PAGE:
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Flemish Protein Strategy 2021-2030

  • Published on January 26, 2022

Proteins are a crucial part of human (and animal) nutrition. But the current model of protein production and consumption is under pressure. Scientists indicate that the protein supply must become more sustainable in order to meet challenges in the areas of food security, environmental impact and public health. 

With a broad group of partners from the agri-food chain, knowledge institutes, the Flemish administration and other stakeholders, we want to realise a more sustainable, diverse and forward-looking protein supply by 2030. In addition, this strategy should help increase (EU) protein self-sufficiency.

The strategy covers the entire chain from production through to consumption. This initiative fits into an agricultural, health, climate, environmental, raw materials and broader food policy and should offer clear gains in the fields of economy, entrepreneurship and innovation, the environment and climate, and health. The strategy is part of the Government of Flanders’ recovery response to the COVID-19 crisis, and boosts both economic recovery and the development of new economic opportunities for all links in the agri-food chain.

We put forward 6 strategic themes and objectives in this strategy.

  1. Sustainable animal feed: making protein sources for animal feed more sustainable
  2. Sustainable animal production: making animal production more sustainable
  3. More plant proteins: increasing protein production
  4. More novel proteins: developing innovative protein sources
  5. Greater product diversity: diversity in processing for diversity in supply
  6. Sustainable protein consumption: balanced, healthy, diverse, environmentally responsible and local

A comprehensive approach is paramount. All types of proteins and protein products (animal and vegetable, innovative and conventional) are given due consideration within this strategy, given the importance of protein diversification to achieve the objectives. Moreover, the strategy also encompasses the entire post-production chain, which is necessary to develop profitable chains and to subsequently arrive at earnings models for each link in the chain.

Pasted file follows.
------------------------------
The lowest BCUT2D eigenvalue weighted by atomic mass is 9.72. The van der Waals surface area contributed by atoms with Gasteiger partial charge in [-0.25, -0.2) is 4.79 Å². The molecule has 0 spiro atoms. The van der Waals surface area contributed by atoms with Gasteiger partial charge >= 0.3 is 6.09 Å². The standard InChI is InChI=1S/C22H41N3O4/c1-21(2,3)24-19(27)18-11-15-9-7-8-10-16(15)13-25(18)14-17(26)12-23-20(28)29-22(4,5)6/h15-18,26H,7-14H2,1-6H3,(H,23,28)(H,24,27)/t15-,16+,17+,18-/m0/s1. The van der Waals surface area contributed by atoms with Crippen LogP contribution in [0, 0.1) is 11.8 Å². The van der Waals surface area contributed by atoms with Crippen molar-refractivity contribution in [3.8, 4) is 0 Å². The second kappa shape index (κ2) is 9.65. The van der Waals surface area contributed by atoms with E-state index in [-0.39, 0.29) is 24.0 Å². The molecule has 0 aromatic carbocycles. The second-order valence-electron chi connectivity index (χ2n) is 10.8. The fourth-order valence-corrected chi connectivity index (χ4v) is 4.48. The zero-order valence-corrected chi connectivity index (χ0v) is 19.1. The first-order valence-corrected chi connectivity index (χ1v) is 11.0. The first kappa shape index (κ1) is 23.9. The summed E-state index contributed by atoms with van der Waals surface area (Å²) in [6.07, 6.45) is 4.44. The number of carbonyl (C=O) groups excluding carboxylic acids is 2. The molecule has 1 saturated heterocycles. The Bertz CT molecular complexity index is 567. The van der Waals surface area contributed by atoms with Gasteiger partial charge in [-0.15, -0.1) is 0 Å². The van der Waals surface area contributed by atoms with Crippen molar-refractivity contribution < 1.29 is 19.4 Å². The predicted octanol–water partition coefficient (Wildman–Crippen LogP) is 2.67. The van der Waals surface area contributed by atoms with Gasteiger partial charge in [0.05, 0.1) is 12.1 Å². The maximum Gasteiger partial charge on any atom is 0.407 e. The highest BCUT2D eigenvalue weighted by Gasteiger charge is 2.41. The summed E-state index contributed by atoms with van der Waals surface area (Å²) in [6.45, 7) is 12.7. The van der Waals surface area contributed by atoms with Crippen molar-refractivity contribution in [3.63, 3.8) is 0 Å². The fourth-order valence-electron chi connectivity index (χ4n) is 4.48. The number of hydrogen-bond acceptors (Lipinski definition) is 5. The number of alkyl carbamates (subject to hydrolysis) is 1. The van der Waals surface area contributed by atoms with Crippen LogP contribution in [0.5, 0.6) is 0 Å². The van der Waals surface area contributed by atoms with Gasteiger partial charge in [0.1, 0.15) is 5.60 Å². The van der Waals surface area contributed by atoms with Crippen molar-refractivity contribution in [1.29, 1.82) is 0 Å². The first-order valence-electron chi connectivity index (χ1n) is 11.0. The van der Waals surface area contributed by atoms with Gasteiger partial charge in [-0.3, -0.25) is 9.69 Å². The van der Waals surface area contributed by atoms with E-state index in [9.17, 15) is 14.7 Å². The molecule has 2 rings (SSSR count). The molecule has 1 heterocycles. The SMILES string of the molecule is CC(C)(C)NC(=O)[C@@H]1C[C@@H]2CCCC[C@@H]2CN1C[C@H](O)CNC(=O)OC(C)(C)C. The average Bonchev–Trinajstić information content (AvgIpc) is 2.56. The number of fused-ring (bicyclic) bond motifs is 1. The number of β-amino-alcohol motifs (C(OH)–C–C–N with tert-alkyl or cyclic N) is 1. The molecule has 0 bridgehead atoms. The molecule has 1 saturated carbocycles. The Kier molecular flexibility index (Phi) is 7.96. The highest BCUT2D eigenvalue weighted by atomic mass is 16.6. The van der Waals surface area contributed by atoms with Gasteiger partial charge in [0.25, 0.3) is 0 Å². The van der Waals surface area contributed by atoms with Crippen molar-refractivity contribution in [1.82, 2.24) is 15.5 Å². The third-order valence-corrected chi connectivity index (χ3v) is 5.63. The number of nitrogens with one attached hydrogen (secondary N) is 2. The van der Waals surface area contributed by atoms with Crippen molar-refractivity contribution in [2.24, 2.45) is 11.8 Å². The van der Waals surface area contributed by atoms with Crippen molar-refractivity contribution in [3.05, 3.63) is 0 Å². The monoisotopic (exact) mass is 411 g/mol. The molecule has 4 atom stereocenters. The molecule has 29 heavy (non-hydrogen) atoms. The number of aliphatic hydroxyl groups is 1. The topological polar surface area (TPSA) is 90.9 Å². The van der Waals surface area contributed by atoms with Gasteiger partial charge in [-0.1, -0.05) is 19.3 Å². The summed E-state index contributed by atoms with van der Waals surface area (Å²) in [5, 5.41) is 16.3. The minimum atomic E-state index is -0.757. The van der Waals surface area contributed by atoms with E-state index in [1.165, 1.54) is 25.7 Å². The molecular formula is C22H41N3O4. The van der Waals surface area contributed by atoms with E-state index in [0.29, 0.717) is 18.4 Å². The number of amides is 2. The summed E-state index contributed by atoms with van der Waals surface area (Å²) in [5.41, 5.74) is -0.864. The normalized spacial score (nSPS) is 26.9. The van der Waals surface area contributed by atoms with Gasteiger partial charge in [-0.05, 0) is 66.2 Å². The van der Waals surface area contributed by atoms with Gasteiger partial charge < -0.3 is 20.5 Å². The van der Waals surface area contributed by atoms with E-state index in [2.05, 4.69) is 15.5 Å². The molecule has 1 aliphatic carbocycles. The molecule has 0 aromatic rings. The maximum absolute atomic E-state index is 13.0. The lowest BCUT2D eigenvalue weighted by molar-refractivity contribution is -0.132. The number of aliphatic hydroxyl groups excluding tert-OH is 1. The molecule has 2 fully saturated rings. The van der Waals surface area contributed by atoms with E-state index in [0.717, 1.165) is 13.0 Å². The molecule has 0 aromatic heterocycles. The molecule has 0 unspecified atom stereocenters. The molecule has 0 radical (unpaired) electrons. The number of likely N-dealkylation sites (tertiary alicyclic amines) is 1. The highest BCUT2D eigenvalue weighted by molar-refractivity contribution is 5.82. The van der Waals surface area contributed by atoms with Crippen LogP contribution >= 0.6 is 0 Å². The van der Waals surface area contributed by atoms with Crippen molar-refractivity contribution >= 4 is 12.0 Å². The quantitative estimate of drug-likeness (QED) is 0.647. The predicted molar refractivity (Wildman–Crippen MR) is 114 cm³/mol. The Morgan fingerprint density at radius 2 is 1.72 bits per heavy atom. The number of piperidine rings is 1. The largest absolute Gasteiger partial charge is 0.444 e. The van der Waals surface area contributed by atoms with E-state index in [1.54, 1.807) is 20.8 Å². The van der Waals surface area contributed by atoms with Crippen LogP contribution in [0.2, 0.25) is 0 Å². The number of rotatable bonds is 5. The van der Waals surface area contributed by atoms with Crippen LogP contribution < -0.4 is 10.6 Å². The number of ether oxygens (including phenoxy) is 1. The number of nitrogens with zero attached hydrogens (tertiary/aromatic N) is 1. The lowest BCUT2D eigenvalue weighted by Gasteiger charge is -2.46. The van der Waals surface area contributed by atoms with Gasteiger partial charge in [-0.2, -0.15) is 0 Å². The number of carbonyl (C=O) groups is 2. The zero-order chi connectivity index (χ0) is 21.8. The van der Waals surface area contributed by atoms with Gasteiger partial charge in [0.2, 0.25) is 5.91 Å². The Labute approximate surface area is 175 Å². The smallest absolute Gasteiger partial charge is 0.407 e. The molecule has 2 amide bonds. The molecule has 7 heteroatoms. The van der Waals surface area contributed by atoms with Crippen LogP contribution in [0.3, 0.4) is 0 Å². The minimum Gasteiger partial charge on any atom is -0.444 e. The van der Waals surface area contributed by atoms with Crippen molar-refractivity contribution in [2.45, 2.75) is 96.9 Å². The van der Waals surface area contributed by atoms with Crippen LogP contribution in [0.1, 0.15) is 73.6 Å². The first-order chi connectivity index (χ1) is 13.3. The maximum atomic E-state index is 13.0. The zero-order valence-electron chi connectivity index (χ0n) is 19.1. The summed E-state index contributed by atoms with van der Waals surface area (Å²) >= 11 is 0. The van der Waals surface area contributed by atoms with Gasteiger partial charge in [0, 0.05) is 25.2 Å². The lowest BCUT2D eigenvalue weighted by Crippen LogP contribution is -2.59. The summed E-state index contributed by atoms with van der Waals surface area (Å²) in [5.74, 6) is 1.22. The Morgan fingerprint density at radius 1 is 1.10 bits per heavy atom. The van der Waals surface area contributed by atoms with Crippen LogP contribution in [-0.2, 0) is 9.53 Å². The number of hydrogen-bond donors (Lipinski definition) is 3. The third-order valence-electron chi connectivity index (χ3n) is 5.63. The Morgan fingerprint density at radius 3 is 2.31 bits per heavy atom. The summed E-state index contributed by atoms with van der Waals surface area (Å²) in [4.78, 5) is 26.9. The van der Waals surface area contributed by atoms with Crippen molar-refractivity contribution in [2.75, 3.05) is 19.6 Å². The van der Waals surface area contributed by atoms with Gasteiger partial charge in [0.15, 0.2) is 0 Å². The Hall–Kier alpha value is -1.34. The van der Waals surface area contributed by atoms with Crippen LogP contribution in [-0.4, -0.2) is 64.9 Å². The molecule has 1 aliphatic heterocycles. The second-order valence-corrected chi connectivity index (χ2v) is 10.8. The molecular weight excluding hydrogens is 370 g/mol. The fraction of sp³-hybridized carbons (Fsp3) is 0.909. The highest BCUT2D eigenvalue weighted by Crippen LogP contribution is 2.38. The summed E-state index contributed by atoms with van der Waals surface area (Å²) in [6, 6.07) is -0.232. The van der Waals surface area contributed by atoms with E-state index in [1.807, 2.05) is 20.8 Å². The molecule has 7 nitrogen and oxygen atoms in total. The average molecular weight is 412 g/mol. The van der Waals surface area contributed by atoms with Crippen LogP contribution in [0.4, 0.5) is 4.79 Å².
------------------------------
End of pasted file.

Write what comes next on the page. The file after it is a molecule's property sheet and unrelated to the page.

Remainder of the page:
The levers for achieving this are policy, research and innovation, awareness-raising and mobilisation. Each of the partners will use one or several of these levers to reach the broad target audience throughout the agri-food chain. The time horizon is set at 2030. The present strategy sets out the main lines for the coming years and will be evaluated in 2025 and adjusted if necessary.

To conclude, some actions that fit in the 6 strategic themes:

  1. By 2030, all soya used by Belgian animal feed manufacturers shall meet the FEFAC Soy Sourcing Guidelines and FEFAC Deforestation Free criteria. 50 % of the raw materials used in the Belgian animal feed industry shall originate from side streams of the food and fuel industries. 
  2. The impact of livestock farming on climate, the environment, biodiversity and water should be reduced. New sustainable earnings models and/or sales markets for local animal proteins or protein products shoud be stimulated, e.g. organic, extensive agriculture, energy production, landscape maintenance, short-chain sale, sustainability labels.
  3. To increase the local cultivation of protein crops (e.g. soya and quinoa) profitable chains need to be developed in order to achieve an earnings model for each link in the chain. 
  4. Flanders is to become a hotspot in the expertise, production and processing of novel protein sources (e.g. insects and algae) on the one hand and in novel applications of existing protein sources (e.g. through fermentation) on the other.
  5. Shops should be able to provide a wide range of tasty, safe and nutritionally high-quality protein-rich products, offering consumers sufficient choice between animal and non-animal sources.
  6. We strive for a varied and balanced diet, which takes into account the health recommendations and has an acceptable ecological footprint. Animal proteins have a place within that diet, but a shift towards more plant and alternative proteins is necessary.

More information in Dutch on the website of the Flemish Department of Agriculture and Fisheries.

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